You might want to experience success, whatever way you interpret that. You might want the praise and recognition that comes from doing it. You might be seeking love and acceptance or you may just want the satisfaction of setting an outcome and achieving it – in the example of running (though can be applied to most other aspects of life) this may be having a thinner body, helping a worthy cause by running an event for charity, being able to tick off a big life goal or just feeling fitter in general.
These are all examples of “values” that form the basis of people’s motivation for doing something.
The key then is that if we connect our future plans and desired outcomes to these values, those outcomes subsequently become even more compelling and we become more inspired to strive towards them. The simple sentence that Robert Dilts showed us on our training that I still use today was as follows:
_____________ (My goal) will help me to better achieve ___________ (My value/s) because _________ (The connection between them)
There are many ways our own internal portrayal of our desired outcomes influence us. So when we imagine (as per my previous example scenario) that if we go out running it will be cold, painful, dark, unenjoyable and we talk to ourselves in a defeating, gloomy manner, then it just is not going to happen, is it?
Do have a good think about how you think when considering taking the actions needed to achieve that desired outcome. Because it affects your motivation.
When I see the London marathon on TV, what makes me want to be there running it with those other thousands of individuals is not just my own personal values and desires as we previously discussed… The way the TV broadcasts it heightens my motivation – they use music that gets me stirred, they use full colour, show the sights, deliver inspirational tales of individuals running the race against all odds, the words used by runners, the tone used by the commentators and so much more all come together to build an amazing condition inside your head that has you watching it feeling incredibly inspired and driven.
Why not use that for our own advantage too? Inside our own heads? Behave like the TV broadcaster!
You can do so with this very basic motivation process that I use, that I learned in the NLP training all those years ago, and despite being simple, you can adapt it to really get yourself driven:
Step One: Imagine that you have already achieved that desired outcome. the outcome that matches your values. Imagine that youa re getting great pleasure and satisfaction from doing this. behave “as if” it is happening and metnally rehearse the scenario, be in that scenario performing well and being happy as a result.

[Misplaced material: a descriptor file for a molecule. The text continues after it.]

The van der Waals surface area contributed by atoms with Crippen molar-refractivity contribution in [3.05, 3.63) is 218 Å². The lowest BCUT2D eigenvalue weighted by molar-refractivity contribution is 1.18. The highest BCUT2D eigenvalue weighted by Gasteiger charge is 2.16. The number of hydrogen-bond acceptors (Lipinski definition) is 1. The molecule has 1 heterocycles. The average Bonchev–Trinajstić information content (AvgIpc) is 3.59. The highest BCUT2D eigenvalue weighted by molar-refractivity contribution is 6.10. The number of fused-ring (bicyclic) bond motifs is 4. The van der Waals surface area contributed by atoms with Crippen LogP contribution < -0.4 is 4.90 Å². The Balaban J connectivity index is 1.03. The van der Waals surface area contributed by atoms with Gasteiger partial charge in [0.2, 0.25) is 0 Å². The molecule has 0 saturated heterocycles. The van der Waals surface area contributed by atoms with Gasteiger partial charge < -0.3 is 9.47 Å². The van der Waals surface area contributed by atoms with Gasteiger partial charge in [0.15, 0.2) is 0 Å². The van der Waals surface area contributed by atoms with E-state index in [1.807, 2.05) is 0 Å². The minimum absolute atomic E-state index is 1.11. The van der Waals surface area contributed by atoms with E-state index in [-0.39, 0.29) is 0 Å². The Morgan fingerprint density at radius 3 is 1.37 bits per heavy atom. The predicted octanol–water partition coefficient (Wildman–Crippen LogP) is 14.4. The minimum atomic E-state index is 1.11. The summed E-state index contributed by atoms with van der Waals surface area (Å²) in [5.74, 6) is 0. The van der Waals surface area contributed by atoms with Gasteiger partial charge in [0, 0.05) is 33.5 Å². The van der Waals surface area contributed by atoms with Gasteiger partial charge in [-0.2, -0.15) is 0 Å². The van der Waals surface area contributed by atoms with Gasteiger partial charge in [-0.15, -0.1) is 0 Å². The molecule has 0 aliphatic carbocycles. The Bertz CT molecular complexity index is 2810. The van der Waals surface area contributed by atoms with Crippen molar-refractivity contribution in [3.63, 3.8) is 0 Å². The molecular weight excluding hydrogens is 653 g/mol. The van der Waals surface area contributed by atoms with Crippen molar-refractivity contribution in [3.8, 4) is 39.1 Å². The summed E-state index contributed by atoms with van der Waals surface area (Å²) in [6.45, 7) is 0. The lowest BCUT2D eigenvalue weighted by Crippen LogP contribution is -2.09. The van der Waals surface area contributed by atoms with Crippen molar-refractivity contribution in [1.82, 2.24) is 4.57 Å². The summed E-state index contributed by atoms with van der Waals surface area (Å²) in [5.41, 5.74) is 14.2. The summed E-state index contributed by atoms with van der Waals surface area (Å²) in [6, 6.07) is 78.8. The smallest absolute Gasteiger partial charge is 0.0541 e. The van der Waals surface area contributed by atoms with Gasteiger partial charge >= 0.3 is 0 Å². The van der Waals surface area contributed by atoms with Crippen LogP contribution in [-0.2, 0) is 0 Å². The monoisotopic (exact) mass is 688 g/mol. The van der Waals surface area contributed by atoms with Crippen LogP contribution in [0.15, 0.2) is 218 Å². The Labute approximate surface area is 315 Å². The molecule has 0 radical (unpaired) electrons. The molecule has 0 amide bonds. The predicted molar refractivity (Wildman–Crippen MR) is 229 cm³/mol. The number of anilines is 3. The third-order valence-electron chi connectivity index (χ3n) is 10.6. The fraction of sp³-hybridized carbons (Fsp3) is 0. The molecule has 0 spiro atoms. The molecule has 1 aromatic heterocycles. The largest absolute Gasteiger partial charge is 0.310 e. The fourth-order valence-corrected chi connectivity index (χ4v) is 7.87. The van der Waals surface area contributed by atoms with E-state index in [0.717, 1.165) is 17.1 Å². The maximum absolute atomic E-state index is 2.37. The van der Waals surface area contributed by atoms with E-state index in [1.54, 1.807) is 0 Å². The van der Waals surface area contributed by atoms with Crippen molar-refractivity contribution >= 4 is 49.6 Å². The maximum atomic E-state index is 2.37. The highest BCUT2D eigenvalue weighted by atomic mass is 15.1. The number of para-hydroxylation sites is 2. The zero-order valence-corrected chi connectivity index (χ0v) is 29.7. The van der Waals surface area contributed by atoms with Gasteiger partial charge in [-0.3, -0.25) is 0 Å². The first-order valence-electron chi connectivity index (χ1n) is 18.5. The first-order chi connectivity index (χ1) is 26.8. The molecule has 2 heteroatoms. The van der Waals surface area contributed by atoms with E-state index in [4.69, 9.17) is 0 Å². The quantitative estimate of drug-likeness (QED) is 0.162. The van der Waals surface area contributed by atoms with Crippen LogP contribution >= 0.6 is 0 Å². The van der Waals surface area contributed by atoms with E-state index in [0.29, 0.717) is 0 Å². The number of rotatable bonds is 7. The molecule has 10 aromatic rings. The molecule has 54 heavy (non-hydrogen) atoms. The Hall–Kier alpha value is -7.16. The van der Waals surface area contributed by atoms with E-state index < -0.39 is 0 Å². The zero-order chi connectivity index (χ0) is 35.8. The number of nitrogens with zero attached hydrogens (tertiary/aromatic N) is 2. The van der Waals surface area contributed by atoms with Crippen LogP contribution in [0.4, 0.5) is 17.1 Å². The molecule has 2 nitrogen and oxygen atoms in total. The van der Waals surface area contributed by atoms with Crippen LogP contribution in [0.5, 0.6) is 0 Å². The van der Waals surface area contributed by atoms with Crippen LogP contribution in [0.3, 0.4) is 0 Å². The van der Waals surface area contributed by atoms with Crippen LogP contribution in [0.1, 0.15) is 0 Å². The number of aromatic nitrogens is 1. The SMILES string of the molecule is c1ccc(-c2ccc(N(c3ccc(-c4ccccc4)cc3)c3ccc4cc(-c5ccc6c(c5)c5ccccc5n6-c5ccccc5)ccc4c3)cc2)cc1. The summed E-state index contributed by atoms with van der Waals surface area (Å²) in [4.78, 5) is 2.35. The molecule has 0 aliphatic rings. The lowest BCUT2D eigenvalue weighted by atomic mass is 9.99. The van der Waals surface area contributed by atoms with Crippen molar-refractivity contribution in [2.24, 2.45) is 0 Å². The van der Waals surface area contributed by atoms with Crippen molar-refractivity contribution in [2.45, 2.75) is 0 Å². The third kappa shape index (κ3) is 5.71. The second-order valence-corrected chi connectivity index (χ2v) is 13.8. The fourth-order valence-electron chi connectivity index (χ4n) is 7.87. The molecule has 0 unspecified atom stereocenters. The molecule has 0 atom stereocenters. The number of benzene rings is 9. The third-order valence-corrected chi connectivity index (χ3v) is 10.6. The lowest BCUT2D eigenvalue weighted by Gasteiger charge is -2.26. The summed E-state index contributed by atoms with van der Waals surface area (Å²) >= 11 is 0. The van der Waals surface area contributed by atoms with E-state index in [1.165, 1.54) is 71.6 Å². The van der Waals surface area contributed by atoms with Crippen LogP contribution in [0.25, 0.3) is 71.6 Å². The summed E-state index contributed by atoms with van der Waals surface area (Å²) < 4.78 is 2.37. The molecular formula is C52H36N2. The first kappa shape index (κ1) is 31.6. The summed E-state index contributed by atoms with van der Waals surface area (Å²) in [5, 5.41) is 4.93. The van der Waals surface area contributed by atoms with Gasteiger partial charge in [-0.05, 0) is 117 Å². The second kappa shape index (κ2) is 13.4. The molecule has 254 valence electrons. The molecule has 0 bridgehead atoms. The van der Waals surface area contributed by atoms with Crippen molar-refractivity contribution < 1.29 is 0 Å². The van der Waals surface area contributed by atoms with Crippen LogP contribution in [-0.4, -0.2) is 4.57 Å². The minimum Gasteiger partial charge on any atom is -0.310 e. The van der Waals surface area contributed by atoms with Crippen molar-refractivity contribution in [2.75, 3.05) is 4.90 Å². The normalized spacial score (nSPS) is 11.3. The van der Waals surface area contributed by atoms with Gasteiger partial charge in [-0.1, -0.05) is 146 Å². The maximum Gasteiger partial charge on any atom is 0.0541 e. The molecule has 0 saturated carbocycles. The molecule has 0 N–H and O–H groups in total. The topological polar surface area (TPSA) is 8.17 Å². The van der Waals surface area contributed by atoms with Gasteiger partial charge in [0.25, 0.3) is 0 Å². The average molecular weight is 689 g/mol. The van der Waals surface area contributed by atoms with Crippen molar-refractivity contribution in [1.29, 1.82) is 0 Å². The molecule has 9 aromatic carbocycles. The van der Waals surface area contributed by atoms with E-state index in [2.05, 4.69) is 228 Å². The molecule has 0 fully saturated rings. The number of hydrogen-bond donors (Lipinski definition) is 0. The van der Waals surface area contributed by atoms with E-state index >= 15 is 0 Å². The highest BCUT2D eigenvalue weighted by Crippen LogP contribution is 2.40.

See what you see, hear what you hear and enjoy the wonderful feelings of it.
Step Two: Be the inspiring TV broadcaster in your own head now, adjust the scene in whatever way you can to get you really driven. Add music, sounds of loved ones cheering you and congratulating you, imagine what you’ll be saying to yourself, add colours and wonderful things that make this internal representation even more motivating and compelling.
Use inspiring language to encourage yourself, use a tonality that you would use if encouraging any other loved one. Use whatever you need to make this as moving and inspiring as you possibly can.
Step Three: Now start to associate those thoughts and feelings with achieving your outcome and also start to think of all those actions you need to take in order to achieve it – so you associate the journey (the training) with all those great feelings. make the training as pleasurable as the outcome!
Imagine all those times when you’ll be going out, you are encouraging yourself, enjoying the process and so on.
Step Four: Do this repeatedly whenever you have some spare time and get it lodged in your mind.
Step Five: Use the feelings, the imagery and the experience of this process each time you then need it. Let it help you get out of bed, let it help you reach for your running shoes, let it help you spur yourself on to run that extra mile and push yourself healthily throughout the journey.
This is looking at the outcome, of course, we all need to learn the right behaviours and actions that we need to take in order to make things easier and healthy for us too. So do make sure you get the right information and training schedules if you do want to run marathons, for example.
This process here today is just designed to get you continually motivated, and is what I use to help me tick off each new marathon event and accompanying training schedule each year. I hope you (runners in particular) find it useful.